Food allergies are sometimes called food intolerances or adverse food reactions in veterinary medicine. These reactions can occur at any time in a dog’s life and are often triggered by certain ingredients or food additives.
Food allergies can cause mild discomfort in some individuals, but in others, they can be severe and completely debilitating. Unfortunately, dogs can’t communicate when they are having an adverse reaction, so it is important for pet parents to be able to identify the signs.
This guide will help you recognize if your dog has a food intolerance and provide you with information on how to address it. If you need to switch to a new diet quickly, we recommend checking out our review of the best hypoallergenic dog foods.
What causes a dog food allergy?
Food allergies in dogs can have multiple causes. Some breeds, like Cocker Spaniels, German Shepherds, and Irish Setters, are more likely to develop allergies than others due to their genetic makeup. Dogs from a long line of breeders may also be more prone to food allergies. If you’re considering getting a dog, it’s important to research breeders and ask about any known allergies.
Environmental factors like illness, surgery, and antibiotics can also contribute to food intolerance. Antibiotics, for example, can disrupt the gut’s immune system and microbiota, which can make it harder for a dog to process certain foods or nutrients. However, it usually takes multiple exposures to a particular allergen before a dog will have an adverse food reaction.
If you adopt a mixed-breed dog from a shelter or foster family, they may be able to tell you about any known allergies. Plus, mixed-breed dogs are often less likely to develop allergies since they have a more diverse genetic background
What are the symptoms of a food allergy in dogs?
It is important to treat your dog’s food allergy at the first sign of trouble. If left unaddressed, adverse food reactions can wreak havoc on your dog’s digestive system. Many dog food allergies also compromise the immune system, making it more difficult for your pup to fight off bacterial and viral infections.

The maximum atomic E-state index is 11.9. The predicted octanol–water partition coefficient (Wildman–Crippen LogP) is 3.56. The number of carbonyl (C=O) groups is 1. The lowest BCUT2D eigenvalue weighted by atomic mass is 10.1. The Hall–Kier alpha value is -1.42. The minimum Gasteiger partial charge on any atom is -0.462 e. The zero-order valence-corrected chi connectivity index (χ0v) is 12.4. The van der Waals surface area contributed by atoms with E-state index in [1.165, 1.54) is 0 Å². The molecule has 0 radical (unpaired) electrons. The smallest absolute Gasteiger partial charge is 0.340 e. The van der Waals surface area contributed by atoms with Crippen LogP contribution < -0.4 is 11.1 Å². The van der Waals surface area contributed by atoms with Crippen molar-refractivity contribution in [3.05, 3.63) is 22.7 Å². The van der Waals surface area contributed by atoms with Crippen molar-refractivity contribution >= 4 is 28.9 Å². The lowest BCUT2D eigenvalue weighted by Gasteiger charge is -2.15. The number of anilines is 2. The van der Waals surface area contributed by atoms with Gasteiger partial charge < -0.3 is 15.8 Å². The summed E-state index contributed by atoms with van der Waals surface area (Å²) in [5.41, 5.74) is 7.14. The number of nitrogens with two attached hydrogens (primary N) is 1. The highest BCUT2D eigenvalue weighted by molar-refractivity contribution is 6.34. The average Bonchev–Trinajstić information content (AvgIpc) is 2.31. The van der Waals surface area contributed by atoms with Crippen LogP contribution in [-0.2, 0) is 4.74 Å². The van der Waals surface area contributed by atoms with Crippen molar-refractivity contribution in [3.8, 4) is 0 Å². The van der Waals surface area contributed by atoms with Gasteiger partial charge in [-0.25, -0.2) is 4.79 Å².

Even if your dog has not previously presented symptoms of a food-related allergy, it doesn’t mean they’re totally out of the water. In fact, many food intolerances develop over the course of several years. Meaning, pet food that your dog once enjoyed has the potential to be problematic over time. Don’t have the very common thought amongst dog owners that “this kibble was fine yesterday, it must be fine today.“
Stay vigilant and keep an eye out for any of the following symptoms of a dog food allergy:
- Skin lesions or inflammation
- Itchy ears or ear infections
- Vomiting and diarrhea
- Excessive gas
- Weight loss
- Constant itching
- Fur loss
It’s important to note that while most people think a vomiting dog with diarrhea or one with gastrointestinal upset is the biggest allergy indicator, a dog’s skin and ears are far more telling of a potential onset of allergy. The skin is the largest eliminative organ in a dog’s body. When there’s a problem, allergens use a dog’s skin as their primary escape route. If your dog is losing patches of hair, itching frequently or has observable lesions on their face, paws, and ears you could be looking at food intolerance.
Are there dog food allergy tests?
It’s difficult, if not impossible, to test your pet for a specific food allergy. Most vets will tell you that blood tests are wholly ineffective.
However, you can have your vet perform other exams and tests to rule out specific, non-food-related issues. For instance, if the lesions or ears are exuding discharge, take a sample in to be tested. You can also do some skin tests to assess your dog’s susceptibility to environmental allergies. Don’t expect a black-and-white list of what your dog is allergic to.
What is the dog elimination diet?